The best way to fall off?

by vanmildert   April 23, 2014  

We've all fallen off haven't we? Any tips on how to have a 'good' fall. I've heard rolling can prevent a collarbone break but I'm not sure it's as easy as it sounds!

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Stay clipped in and keep your hands on the bars. You'll skin yourself, but shouldn't break much.

Its when you reach out in a natural reaction to break the fall that you break things.

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posted by Gkam84 [8825 posts]
23rd April 2014 - 21:31

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The basic idea, I believe, is to try and roll. I don't think it's very easy to do and have the collarbone to prove it!

IMHO, if you're going to come off, you're not going to be prepared for it, else you wouldn't be coming off...

Advice is a form of nostalgia. Dispensing it is a way of fishing the past from the disposal, wiping it off, painting over the ugly parts and recycling it for more than it's worth.

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posted by jmaccelari [151 posts]
23rd April 2014 - 21:33

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To the left....don't want to snap off the hanger and dérailleurs

All Campag

posted by Flying Scot [524 posts]
23rd April 2014 - 21:36

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As gkam said keep ur hands on the bars , if it's sliding out from underneath you try to take it on the hip and upper arm ....it will hurt but as soon as you put the arm out to break ur fall there's only one of two things ur breaking .....wrist or collarbone .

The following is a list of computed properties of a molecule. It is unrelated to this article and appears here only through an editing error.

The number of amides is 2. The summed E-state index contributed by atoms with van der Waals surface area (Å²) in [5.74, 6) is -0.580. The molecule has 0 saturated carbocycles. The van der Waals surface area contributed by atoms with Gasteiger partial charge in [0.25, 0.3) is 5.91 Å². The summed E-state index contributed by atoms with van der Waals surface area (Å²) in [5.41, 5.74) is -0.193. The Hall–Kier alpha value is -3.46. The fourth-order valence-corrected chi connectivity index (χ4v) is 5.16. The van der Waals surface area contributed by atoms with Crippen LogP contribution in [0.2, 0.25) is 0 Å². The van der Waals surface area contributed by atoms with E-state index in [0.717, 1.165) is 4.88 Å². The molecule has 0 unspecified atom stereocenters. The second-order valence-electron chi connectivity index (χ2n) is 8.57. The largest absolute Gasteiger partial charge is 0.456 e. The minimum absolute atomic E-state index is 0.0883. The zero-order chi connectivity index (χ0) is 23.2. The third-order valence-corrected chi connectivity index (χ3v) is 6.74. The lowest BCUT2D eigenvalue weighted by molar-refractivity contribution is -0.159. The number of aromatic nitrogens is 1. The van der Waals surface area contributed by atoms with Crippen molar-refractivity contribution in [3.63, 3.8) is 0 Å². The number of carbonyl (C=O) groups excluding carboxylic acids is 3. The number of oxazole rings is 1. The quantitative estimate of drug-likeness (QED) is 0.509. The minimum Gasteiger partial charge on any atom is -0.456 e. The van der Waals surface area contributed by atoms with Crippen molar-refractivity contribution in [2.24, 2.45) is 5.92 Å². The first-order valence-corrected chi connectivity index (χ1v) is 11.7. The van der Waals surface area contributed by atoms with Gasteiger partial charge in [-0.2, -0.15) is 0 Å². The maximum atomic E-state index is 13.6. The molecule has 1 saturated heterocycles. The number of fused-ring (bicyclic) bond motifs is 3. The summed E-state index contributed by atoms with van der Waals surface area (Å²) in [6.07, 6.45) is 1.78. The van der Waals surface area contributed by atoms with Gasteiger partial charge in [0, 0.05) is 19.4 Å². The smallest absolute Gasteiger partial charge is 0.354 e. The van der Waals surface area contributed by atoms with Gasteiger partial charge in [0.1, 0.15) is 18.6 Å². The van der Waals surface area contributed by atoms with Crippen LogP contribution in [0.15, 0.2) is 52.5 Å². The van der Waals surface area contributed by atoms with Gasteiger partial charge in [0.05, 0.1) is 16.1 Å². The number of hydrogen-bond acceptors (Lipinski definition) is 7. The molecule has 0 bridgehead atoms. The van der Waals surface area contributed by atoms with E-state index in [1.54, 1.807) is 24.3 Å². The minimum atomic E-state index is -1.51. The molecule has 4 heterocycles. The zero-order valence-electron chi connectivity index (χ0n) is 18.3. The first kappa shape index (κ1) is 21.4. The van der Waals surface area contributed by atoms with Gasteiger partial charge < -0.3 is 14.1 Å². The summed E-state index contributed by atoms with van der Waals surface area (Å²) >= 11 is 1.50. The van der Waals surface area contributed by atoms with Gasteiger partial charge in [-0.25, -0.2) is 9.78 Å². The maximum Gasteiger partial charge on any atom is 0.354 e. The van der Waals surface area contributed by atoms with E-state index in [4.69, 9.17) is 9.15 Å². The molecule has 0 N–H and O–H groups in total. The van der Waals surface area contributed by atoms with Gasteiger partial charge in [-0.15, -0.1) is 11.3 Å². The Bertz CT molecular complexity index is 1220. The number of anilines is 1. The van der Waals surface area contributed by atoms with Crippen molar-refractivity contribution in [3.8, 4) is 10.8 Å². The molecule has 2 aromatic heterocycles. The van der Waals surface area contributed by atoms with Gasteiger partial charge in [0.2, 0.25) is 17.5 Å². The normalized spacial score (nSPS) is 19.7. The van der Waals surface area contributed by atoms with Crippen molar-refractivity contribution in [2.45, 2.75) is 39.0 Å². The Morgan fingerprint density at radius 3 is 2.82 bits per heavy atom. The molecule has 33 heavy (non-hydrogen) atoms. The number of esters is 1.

Of course if it's a head on or a rear shunt ur screwed and it's pure luck on what injuries you end up with

posted by chiv30 [859 posts]
23rd April 2014 - 21:37

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In the moment before a crash i doubt I have the cognitive abilities to orchestrate a roll, or to think, let's not out my hands out

Specialized Allez 2009, Campagnolo Centaur 10, Campagnolo Shamal Wheels. 8.3kg

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posted by Miles253 [198 posts]
23rd April 2014 - 21:43

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+1 for fighting your instincts to put your hand/arm out to stop your fall, it makes for a single point of contact for all that force which will transmit up your arm resulting in a broken wrist or clavicle. Keeping your hands on the bars already sort of tucks you up so you can roll with the fall and disperse the force over your body trading road rash for fractures. Almost fell hard while riding in the rain when I hit a patch of gravel yesterday, kept my hands on the bars and was able to wrench the bike and myself upright but my club mates thought I was hitting pavement for sure. This video actually is pretty good about going through different crash scenarios, the cheesy animation even grows on you over time ...